Clinton Church Restoration Announces New Funding

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GREAT BARRINGTON, Mass. — Clinton Church Restoration has been awarded a $117,000 capital grant from MassDevelopment and the Mass Cultural Council, part of a round of Cultural Facilities Fund grants.
The funds will be used to help complete architectural and engineering plans for the African American cultural heritage center the nonprofit is creating in downtown Great Barrington. This is the project's second award from the Fund, whose planning and capital grants provide investments in cultural facilities throughout the Commonwealth. 
"It's wonderful to see this funding from the Cultural Facilities Fund," said Dan Bolognani, executive director of the Upper Housatonic Valley National Heritage Area and ex officio member of the Clinton Church Restoration board. "Their impact on the cultural scene in the Berkshires cannot be overstated and we are honored to have their support in developing a unique new center that will expand the region's cultural offerings."
According to Eugenie Sills, the project's interim executive director, the Cultural Facilities Fund grant is one of six grants the project has received in as many months. In March, the American Historical Association provided a $75,000 grant to support a one-year historian-in-residence position, research assistant, and public history programming. The nonprofit was one of 50 organizations to receive the AHA-NEH Grant to Sustain and Advance the Work of Historical Organizations, a program made possible with funds from the National Endowment for the Humanities through the American Rescue Plan Act of 2021.
"Thanks to the support of a diverse group of funders, Clinton Church Restoration is not only making progress on the development of a vibrant downtown visitor center with museum-quality exhibits and programming, we are planning a series of engaging programs that will begin this summer and continue into next year," Sills said. The lineup, to be announced soon, includes roundtable discussions, tours of African American historic sites, music and more.
Last fall, Mass Humanities awarded Clinton Church Restoration a $20,000 Expanding Massachusetts Stories grant for interpretive exhibit design. The monies will support further development of exhibits that educate the public about the life and legacy of W. E. B. Du Bois, the community that formed and maintained the historic Clinton A. M. E. Zion Church, and the rich African American heritage of the Berkshires.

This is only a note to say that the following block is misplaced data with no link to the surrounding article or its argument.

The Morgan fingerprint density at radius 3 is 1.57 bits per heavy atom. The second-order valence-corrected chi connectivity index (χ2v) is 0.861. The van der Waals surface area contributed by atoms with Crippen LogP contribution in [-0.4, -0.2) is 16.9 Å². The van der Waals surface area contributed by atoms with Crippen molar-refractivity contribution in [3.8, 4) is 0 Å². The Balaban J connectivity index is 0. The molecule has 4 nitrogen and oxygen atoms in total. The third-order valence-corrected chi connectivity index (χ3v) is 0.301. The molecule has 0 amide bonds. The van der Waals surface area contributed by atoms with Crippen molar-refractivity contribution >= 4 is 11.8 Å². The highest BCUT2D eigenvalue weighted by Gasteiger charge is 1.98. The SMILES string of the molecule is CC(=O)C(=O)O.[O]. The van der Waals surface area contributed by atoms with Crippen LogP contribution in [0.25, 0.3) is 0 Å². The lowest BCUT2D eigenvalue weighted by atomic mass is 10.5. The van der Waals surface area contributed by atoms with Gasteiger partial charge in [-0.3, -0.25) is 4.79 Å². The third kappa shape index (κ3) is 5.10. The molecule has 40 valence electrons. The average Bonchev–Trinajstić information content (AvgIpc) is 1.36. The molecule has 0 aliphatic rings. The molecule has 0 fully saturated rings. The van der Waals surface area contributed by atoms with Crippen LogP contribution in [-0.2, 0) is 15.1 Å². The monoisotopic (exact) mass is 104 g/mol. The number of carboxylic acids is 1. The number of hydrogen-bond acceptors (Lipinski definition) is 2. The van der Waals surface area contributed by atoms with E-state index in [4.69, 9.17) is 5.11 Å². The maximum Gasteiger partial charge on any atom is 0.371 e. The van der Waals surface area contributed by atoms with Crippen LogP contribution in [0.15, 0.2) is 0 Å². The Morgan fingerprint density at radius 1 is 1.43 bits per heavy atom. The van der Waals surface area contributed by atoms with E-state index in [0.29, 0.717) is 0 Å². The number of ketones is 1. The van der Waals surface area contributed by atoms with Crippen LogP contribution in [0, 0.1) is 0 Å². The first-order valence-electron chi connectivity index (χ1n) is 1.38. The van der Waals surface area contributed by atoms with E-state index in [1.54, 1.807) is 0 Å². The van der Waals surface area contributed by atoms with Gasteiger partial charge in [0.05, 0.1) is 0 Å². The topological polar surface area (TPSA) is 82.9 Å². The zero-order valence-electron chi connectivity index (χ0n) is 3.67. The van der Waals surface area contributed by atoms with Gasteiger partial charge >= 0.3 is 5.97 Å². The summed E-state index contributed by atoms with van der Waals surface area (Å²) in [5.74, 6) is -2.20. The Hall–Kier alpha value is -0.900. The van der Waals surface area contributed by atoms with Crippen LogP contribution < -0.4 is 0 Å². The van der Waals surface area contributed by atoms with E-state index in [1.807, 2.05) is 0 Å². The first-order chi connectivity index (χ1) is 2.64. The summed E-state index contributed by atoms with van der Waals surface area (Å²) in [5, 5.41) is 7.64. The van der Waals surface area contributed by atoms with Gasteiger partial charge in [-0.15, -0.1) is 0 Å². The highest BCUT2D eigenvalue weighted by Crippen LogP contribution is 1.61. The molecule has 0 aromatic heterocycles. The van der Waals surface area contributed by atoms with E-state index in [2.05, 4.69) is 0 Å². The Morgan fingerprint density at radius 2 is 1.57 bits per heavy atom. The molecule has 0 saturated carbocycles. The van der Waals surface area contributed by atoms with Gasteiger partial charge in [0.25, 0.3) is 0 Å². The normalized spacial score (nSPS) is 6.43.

"There is a much-needed reckoning with history unfolding in our nation, and these grants represent our investment in that movement," said Mass Humanities Executive Director Brian Boyles when the grants, made possible by Mass Cultural Council, were announced. "We believe that every resident should see their stories and the stories of their ancestors as valued parts of the Massachusetts story." Boyles and his team visited the former church in November.
Clinton Church Restoration has also received a $15,000 grant from the Town of Great Barrington's Community Impact Funding Program for development of its tours of African American heritage sites in town. The Upper Housatonic Valley National Heritage Area, known as Housatonic Heritage, and First Church Outreach, an initiative of the First Congregational Church in Williamstown, have provided critical capacity building support.
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Construction Begins in Castle Hill Neighborhood In Great Barrington

GREAT BARRINGTON, Mass. — Beginning July 5, 2022 contractors for the Town of Great Barrington will be working in the Castle Hill neighborhood, conducting investigative drilling on various streets.
Work will take place from 8 a.m. until 4 p.m., for about 10 days. Contractors will be using a drilling rig to bore holes through the pavement and sub-base of the road, at various locations. 
This work is a preliminary step in planning for future replacement of much of the sewer and drainage infrastructure in this neighborhood.
Work will occur on Castle Street, Castle Hill Avenue, Hollenbeck Avenue, Prospect Avenue, Sumner Street, and Taconic Avenue. Minor detours may be needed but major road closures are not expected, and the public is advised to use caution when near the work sites.
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